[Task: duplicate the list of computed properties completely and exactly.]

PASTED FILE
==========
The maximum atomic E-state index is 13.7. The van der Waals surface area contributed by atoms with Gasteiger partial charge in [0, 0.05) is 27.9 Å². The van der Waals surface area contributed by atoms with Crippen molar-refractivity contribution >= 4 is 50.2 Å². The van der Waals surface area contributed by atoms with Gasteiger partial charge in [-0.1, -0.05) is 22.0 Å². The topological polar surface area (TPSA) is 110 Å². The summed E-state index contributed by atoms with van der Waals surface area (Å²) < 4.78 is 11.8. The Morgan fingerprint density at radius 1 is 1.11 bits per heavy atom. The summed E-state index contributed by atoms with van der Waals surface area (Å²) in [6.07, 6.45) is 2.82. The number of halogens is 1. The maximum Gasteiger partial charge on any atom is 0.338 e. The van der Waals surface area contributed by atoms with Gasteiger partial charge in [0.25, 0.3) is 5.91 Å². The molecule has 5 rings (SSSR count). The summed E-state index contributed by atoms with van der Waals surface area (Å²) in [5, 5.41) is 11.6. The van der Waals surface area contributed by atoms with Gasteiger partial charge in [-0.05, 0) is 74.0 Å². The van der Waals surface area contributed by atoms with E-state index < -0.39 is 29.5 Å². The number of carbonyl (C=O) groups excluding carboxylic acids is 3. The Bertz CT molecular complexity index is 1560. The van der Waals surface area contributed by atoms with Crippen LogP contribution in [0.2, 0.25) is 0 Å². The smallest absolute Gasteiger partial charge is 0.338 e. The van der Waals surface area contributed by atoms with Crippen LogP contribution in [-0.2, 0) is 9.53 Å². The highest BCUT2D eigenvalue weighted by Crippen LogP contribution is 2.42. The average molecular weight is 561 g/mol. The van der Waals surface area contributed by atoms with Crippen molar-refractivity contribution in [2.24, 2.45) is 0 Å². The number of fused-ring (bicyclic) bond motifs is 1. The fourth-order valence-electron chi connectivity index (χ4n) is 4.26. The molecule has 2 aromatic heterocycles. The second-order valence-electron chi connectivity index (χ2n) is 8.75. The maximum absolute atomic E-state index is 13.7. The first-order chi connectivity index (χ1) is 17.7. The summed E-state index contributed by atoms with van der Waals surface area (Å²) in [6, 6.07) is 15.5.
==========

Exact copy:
The maximum atomic E-state index is 13.7. The van der Waals surface area contributed by atoms with Gasteiger partial charge in [0, 0.05) is 27.9 Å². The van der Waals surface area contributed by atoms with Crippen molar-refractivity contribution >= 4 is 50.2 Å². The van der Waals surface area contributed by atoms with Gasteiger partial charge in [-0.1, -0.05) is 22.0 Å². The topological polar surface area (TPSA) is 110 Å². The summed E-state index contributed by atoms with van der Waals surface area (Å²) < 4.78 is 11.8. The Morgan fingerprint density at radius 1 is 1.11 bits per heavy atom. The summed E-state index contributed by atoms with van der Waals surface area (Å²) in [6.07, 6.45) is 2.82. The number of halogens is 1. The maximum Gasteiger partial charge on any atom is 0.338 e. The van der Waals surface area contributed by atoms with Gasteiger partial charge in [0.25, 0.3) is 5.91 Å². The molecule has 5 rings (SSSR count). The summed E-state index contributed by atoms with van der Waals surface area (Å²) in [5, 5.41) is 11.6. The van der Waals surface area contributed by atoms with Gasteiger partial charge in [-0.05, 0) is 74.0 Å². The van der Waals surface area contributed by atoms with E-state index < -0.39 is 29.5 Å². The number of carbonyl (C=O) groups excluding carboxylic acids is 3. The Bertz CT molecular complexity index is 1560. The van der Waals surface area contributed by atoms with Crippen LogP contribution in [0.2, 0.25) is 0 Å². The smallest absolute Gasteiger partial charge is 0.338 e. The van der Waals surface area contributed by atoms with Crippen LogP contribution in [-0.2, 0) is 9.53 Å². The highest BCUT2D eigenvalue weighted by Crippen LogP contribution is 2.42. The average molecular weight is 561 g/mol. The van der Waals surface area contributed by atoms with Crippen molar-refractivity contribution in [2.24, 2.45) is 0 Å². The number of fused-ring (bicyclic) bond motifs is 1. The fourth-order valence-electron chi connectivity index (χ4n) is 4.26. The molecule has 2 aromatic heterocycles. The second-order valence-electron chi connectivity index (χ2n) is 8.75. The maximum absolute atomic E-state index is 13.7. The first-order chi connectivity index (χ1) is 17.7. The summed E-state index contributed by atoms with van der Waals surface area (Å²) in [6, 6.07) is 15.5.